The end result is a 49-page document that zeroes in on the eight SDGs where the sector can have the greatest impact, with SDG 8 (Decent Work and Economic Growth) and SDG 12 (Responsible Consumption and Production) mapping against industry actions most frequently. While critics might be tempted to chalk the report up to a tick-the-box exercise, Anne-Cecile Remont, director of TIP at WBCSD, expressed loftier hopes during the Roadmap’s virtual launch.
“The Roadmap is not meant to be a static document but to be brought to life through actions of both member companies and the wider sector, as well as through collaboration with customers, suppliers and other stakeholders,” Remont said. “It sets out to show what tire manufacturers can achieve as an industry, what companies should manage independently, and what requires action across the value chain.”
The Roadmap identifies opportunities in seven areas across three main themes: supply chain, operations, and products and services. For example, it calls for the implementation of sustainable procurement practices and the establishment of environmental, social and governance (ESG) responsibilities throughout tire industry supply chains, including the promotion of transparency and traceability.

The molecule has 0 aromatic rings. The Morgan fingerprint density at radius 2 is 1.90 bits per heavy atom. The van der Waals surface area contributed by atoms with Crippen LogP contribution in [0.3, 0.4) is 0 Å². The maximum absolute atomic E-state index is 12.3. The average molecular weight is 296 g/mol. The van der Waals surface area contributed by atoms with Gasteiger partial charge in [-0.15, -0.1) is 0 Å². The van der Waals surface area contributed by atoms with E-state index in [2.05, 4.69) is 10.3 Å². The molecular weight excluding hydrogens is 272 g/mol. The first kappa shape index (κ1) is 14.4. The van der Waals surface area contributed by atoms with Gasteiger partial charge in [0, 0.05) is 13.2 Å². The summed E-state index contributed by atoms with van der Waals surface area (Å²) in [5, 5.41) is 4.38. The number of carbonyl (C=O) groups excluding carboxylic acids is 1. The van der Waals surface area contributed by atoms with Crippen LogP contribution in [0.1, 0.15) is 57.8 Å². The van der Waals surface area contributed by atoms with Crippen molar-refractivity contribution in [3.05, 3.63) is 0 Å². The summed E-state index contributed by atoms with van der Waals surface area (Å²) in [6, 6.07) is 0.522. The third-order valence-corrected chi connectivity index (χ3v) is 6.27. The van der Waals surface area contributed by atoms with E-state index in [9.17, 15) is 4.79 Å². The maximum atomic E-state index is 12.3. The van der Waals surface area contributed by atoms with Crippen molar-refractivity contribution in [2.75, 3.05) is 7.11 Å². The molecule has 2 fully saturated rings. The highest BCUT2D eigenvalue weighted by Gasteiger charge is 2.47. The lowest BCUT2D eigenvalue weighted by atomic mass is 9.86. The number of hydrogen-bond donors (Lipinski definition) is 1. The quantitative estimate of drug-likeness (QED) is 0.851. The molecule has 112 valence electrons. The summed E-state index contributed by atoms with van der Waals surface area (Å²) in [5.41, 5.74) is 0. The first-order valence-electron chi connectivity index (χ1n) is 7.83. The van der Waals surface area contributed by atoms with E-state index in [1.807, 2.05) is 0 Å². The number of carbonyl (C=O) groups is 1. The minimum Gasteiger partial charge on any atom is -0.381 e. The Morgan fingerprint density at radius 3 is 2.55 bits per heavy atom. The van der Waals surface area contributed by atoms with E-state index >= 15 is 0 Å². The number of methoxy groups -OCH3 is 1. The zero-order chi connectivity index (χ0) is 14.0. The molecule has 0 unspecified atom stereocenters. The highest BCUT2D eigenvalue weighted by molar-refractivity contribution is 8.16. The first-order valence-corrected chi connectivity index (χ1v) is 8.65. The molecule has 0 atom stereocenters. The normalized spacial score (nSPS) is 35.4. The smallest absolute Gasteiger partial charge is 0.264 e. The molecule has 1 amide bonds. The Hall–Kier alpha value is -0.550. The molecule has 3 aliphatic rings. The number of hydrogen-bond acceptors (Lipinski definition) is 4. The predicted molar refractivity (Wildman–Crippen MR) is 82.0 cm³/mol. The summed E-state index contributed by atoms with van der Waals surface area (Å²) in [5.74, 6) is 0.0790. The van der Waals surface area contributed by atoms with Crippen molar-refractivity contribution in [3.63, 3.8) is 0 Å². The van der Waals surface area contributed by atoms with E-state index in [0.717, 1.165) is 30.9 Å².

Traceability within the supply chain in particular is an area where stakeholders agree more action is needed for alignment with the SDGs. Amongst several company examples, this year Pirelli produced the world’s first Forest Stewardship Council (FSC)-certified tires, with natural rubber and rayon traced and certified along the whole supply chain.